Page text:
KKK Planning Largest Rally Ever in Memphis

PULASKI, TN - JULY 11:  Members of the Fraternal White Knights of the Ku Klux Klan participate in the 11th Annual Nathan Bedf
PULASKI, TN - JULY 11: Members of the Fraternal White Knights of the Ku Klux Klan participate in the 11th Annual Nathan Bedford Forrest Birthday march July 11, 2009 in Pulaski, Tennessee. With a poor economy and the first African-American president in office, there has been a rise in extremist activity in many parts of America. According to the Southern Poverty Law Center in 2008 the number of hate groups rose to 926, up 4 percent from 2007, and 54 percent since 2000. Nathan Bedford Forrest was a lieutenant general in the Confederate Army during the American Civil War and played a role in the postwar establishment of the first Ku Klux Klan organization opposing the reconstruction era in the South. (Photo by Spencer Platt/Getty Images)

On Tuesday the Memphis City Council passed a resolution to rename three Confederate-themed public parks in Memphis, including one named after the first Grand Wizard of the Ku Klux Klan. Confederate Park is now known as Memphis Park, Jefferson Davis Park is henceforth Mississippi River Park and Nathan Bedford Forrest Park -- named after the Confederate Army lieutenant general and KKK leader -- is now Health Sciences Park.

The City Council measure was a preemptive action against what Councilman Shea Flinn called, "the ironic war of aggression from our northern neighbor in Nashville." The day before, the state legislature introduced the "Tennessee Heritage Protection Act of 2013," which, if approved, will prevent renaming and alteration of Tennessee statues, monuments, or memorials erected in honor of the Civil War (or, in the bill's language, "the War Between the States").

"These three parks have a racial history that should be erased," Memphis civil rights activist Kennith Van Buren told the Associated Press. "The parks are an embarrassment to our city."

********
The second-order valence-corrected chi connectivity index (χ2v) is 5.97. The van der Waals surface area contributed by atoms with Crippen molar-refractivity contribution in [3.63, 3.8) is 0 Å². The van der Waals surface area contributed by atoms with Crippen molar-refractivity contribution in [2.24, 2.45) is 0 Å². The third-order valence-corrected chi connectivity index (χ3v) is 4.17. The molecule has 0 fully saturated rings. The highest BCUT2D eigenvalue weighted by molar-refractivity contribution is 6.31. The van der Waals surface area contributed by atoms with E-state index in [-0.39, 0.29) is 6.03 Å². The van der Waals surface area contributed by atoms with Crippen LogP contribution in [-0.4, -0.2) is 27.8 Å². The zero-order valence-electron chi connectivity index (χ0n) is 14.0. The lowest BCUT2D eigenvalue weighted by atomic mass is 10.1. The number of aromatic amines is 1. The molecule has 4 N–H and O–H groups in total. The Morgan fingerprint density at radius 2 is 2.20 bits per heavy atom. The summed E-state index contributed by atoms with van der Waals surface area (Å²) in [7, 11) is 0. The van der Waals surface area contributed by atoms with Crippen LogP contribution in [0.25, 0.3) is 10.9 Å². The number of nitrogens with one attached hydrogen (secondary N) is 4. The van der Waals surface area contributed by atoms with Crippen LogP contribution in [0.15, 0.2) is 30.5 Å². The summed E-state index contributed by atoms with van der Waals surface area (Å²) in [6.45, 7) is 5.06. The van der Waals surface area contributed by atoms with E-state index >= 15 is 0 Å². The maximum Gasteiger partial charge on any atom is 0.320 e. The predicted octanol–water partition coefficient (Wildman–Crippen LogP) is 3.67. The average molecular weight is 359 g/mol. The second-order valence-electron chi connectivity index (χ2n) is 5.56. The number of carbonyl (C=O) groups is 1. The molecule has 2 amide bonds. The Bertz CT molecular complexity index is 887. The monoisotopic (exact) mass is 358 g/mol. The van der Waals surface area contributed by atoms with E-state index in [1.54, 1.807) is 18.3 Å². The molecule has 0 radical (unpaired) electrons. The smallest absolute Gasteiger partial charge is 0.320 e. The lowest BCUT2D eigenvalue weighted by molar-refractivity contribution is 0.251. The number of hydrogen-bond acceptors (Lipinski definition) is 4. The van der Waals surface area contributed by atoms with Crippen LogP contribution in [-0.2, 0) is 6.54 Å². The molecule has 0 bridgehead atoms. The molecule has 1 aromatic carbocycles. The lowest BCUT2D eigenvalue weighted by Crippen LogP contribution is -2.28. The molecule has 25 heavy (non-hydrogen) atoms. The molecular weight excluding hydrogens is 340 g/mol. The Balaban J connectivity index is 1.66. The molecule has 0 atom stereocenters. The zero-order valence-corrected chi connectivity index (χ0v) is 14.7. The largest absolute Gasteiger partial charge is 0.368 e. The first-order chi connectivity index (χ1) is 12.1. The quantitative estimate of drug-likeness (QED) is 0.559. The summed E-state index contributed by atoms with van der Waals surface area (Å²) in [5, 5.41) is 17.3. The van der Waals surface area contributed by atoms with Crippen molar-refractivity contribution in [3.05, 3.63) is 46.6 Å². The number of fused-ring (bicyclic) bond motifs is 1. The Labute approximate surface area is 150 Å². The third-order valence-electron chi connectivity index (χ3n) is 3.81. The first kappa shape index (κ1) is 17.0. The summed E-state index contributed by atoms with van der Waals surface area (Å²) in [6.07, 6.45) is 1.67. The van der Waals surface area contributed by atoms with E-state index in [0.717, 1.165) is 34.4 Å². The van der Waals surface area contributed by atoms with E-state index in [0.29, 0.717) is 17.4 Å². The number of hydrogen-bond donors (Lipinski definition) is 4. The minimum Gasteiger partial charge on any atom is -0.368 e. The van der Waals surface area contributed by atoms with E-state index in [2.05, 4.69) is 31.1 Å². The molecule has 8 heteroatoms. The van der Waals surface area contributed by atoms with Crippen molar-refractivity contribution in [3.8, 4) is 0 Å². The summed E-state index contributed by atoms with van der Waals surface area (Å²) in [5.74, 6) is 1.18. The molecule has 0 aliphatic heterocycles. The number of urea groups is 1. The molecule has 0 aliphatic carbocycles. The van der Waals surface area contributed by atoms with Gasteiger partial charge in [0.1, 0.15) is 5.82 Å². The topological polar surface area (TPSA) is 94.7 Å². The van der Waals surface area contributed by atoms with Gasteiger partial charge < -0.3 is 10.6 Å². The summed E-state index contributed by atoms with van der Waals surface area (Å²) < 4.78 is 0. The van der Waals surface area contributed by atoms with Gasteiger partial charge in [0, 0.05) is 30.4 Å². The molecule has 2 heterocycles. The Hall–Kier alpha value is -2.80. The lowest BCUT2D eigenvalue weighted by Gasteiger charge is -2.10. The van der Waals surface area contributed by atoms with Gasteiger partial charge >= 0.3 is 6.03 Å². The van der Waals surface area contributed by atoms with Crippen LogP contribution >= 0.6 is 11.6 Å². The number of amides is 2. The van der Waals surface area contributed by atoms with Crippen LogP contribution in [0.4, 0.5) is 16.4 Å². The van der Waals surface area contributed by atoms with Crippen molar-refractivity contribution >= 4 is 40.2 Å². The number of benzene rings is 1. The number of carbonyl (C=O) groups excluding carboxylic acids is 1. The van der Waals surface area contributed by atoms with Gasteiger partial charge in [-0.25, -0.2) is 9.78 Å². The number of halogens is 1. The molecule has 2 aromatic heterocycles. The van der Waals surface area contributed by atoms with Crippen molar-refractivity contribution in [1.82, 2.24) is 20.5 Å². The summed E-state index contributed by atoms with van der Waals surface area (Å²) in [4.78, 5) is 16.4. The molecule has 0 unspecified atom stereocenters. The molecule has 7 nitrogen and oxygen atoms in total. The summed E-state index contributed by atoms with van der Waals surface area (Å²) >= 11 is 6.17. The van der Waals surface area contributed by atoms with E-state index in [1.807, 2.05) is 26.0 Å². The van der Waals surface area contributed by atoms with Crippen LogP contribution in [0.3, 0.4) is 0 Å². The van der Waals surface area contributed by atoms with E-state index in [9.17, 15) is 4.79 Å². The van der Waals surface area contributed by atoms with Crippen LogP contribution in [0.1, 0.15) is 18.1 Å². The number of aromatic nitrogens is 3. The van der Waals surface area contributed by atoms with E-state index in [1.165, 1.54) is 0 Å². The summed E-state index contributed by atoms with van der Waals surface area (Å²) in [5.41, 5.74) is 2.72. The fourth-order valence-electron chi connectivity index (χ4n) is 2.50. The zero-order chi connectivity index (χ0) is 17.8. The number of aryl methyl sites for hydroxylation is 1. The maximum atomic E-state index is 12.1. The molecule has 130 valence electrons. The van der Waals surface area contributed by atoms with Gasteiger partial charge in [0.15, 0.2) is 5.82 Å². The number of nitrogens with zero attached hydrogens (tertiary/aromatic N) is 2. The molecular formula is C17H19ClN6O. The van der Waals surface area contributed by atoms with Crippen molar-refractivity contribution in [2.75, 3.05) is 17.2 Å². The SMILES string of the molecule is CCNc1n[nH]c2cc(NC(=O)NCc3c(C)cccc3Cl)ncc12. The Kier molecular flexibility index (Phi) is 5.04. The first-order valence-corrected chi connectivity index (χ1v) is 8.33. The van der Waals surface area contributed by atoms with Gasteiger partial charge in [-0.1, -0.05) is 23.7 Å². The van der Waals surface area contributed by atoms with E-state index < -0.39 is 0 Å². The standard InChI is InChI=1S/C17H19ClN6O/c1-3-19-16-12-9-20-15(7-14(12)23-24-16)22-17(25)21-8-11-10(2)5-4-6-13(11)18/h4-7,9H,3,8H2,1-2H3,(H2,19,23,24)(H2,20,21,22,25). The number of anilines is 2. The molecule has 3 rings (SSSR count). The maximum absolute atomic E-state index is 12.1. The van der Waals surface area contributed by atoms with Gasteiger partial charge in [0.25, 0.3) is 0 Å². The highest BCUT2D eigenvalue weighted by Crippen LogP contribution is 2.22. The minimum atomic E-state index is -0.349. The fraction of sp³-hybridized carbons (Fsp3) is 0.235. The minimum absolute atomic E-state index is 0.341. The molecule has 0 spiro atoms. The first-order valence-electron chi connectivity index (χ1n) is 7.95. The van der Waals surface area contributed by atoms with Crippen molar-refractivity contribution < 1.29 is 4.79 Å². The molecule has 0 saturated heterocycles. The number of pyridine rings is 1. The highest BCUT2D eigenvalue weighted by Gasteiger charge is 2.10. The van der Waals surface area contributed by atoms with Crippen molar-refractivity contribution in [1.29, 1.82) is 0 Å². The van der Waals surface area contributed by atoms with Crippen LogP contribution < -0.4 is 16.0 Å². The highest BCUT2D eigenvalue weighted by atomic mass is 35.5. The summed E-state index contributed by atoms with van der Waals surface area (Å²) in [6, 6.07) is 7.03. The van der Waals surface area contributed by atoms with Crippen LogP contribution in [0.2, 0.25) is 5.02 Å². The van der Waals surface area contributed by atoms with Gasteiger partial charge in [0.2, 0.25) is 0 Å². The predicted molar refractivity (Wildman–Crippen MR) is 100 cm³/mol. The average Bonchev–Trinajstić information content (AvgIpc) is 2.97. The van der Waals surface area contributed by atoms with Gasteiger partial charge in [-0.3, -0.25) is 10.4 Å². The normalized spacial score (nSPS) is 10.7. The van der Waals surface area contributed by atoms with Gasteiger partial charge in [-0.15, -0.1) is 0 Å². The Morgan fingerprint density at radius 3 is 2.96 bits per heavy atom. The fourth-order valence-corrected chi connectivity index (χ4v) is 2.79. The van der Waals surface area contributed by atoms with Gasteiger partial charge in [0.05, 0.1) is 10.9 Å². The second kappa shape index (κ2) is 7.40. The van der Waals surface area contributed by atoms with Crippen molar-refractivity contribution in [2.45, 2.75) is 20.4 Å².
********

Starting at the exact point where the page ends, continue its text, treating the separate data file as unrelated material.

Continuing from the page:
Not everyone is embarrassed, however. The name changes have drawn criticism from citizens in favor of commemorating the Confederate States of America. "We should cherish the history that we have, we shouldn't cover it up and try to bury it or hide it," Memphian Becky Muska said at Tuesday's council meeting.

The sentiment is hardly unique to Tennessee. Currently there are twenty-five major monuments to Davis alone in the United States, and the Confederate leader's birthday, June 3, remains a holiday in Florida -- many public offices, schools and businesses are closed -- and is officially celebrated in Kentucky and Louisiana, as well as Tennessee.

Enter the Ku Klux Klan, founded by Civil War veterans in 1865. According to its website, the organization's current mission is to "stop White genocide."

A KKK Exalted Cyclops promised a massive protest rally over the Memphis City Council decision. (The Exalted Cyclops reports to a Grand Giant, or provincial leader. Next in the chain of command is Grand Dragon, a director on the state level. The Grand Wizard runs the national organization).

Going by "Edward" -- anonymity is typical of the Klan -- the Exalted Cyclops told Memhis' WMC-TV, "Y'all are going to see the largest rally Memphis, Tennessee, has ever seen. It's not going to be twenty or thirty -- it's going to be thousands of Klansmen from the whole United States."

There are over 100 Klan chapters in the United States, with an estimated membership of 5,000. Should they gather lawfully, the city of Memphis will take no action, per the First Amendment.

Anti-Klan protesters are another story. In 1998, when fifty Klansmen assembled to protest the celebration of Martin Luther King Day, police had to fire tear gas to keep the crowd of 200-300 protestors of the protestors at bay.